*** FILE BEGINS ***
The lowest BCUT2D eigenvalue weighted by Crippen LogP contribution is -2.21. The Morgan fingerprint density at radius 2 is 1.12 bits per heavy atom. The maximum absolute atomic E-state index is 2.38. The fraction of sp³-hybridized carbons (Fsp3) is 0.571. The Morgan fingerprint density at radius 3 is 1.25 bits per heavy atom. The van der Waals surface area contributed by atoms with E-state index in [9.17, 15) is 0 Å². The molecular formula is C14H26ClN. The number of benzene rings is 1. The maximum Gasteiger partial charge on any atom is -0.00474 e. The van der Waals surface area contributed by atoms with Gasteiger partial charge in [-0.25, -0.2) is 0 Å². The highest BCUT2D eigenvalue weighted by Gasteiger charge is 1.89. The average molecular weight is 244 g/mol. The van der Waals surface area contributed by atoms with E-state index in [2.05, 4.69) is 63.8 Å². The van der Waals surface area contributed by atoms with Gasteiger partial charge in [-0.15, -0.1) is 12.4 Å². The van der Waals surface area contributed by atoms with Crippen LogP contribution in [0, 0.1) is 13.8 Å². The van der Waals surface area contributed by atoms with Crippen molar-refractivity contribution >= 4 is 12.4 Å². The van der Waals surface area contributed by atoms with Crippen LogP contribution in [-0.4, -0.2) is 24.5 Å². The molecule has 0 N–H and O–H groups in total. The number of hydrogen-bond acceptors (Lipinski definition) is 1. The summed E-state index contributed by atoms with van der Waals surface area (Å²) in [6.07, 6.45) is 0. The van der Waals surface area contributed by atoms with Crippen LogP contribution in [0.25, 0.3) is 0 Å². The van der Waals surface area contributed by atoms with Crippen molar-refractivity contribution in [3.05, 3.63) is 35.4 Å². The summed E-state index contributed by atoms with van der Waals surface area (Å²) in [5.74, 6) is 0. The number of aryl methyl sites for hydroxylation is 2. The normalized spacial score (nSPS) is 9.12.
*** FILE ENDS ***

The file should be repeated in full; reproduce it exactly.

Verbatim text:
The lowest BCUT2D eigenvalue weighted by Crippen LogP contribution is -2.21. The Morgan fingerprint density at radius 2 is 1.12 bits per heavy atom. The maximum absolute atomic E-state index is 2.38. The fraction of sp³-hybridized carbons (Fsp3) is 0.571. The Morgan fingerprint density at radius 3 is 1.25 bits per heavy atom. The van der Waals surface area contributed by atoms with E-state index in [9.17, 15) is 0 Å². The molecular formula is C14H26ClN. The number of benzene rings is 1. The maximum Gasteiger partial charge on any atom is -0.00474 e. The van der Waals surface area contributed by atoms with Gasteiger partial charge in [-0.25, -0.2) is 0 Å². The highest BCUT2D eigenvalue weighted by Gasteiger charge is 1.89. The average molecular weight is 244 g/mol. The van der Waals surface area contributed by atoms with E-state index in [2.05, 4.69) is 63.8 Å². The van der Waals surface area contributed by atoms with Gasteiger partial charge in [-0.15, -0.1) is 12.4 Å². The van der Waals surface area contributed by atoms with Crippen LogP contribution in [0, 0.1) is 13.8 Å². The van der Waals surface area contributed by atoms with Crippen molar-refractivity contribution >= 4 is 12.4 Å². The van der Waals surface area contributed by atoms with Crippen LogP contribution in [-0.4, -0.2) is 24.5 Å². The molecule has 0 N–H and O–H groups in total. The number of hydrogen-bond acceptors (Lipinski definition) is 1. The summed E-state index contributed by atoms with van der Waals surface area (Å²) in [6.07, 6.45) is 0. The van der Waals surface area contributed by atoms with Crippen LogP contribution in [0.25, 0.3) is 0 Å². The van der Waals surface area contributed by atoms with Crippen molar-refractivity contribution in [3.05, 3.63) is 35.4 Å². The summed E-state index contributed by atoms with van der Waals surface area (Å²) in [5.74, 6) is 0. The number of aryl methyl sites for hydroxylation is 2. The normalized spacial score (nSPS) is 9.12.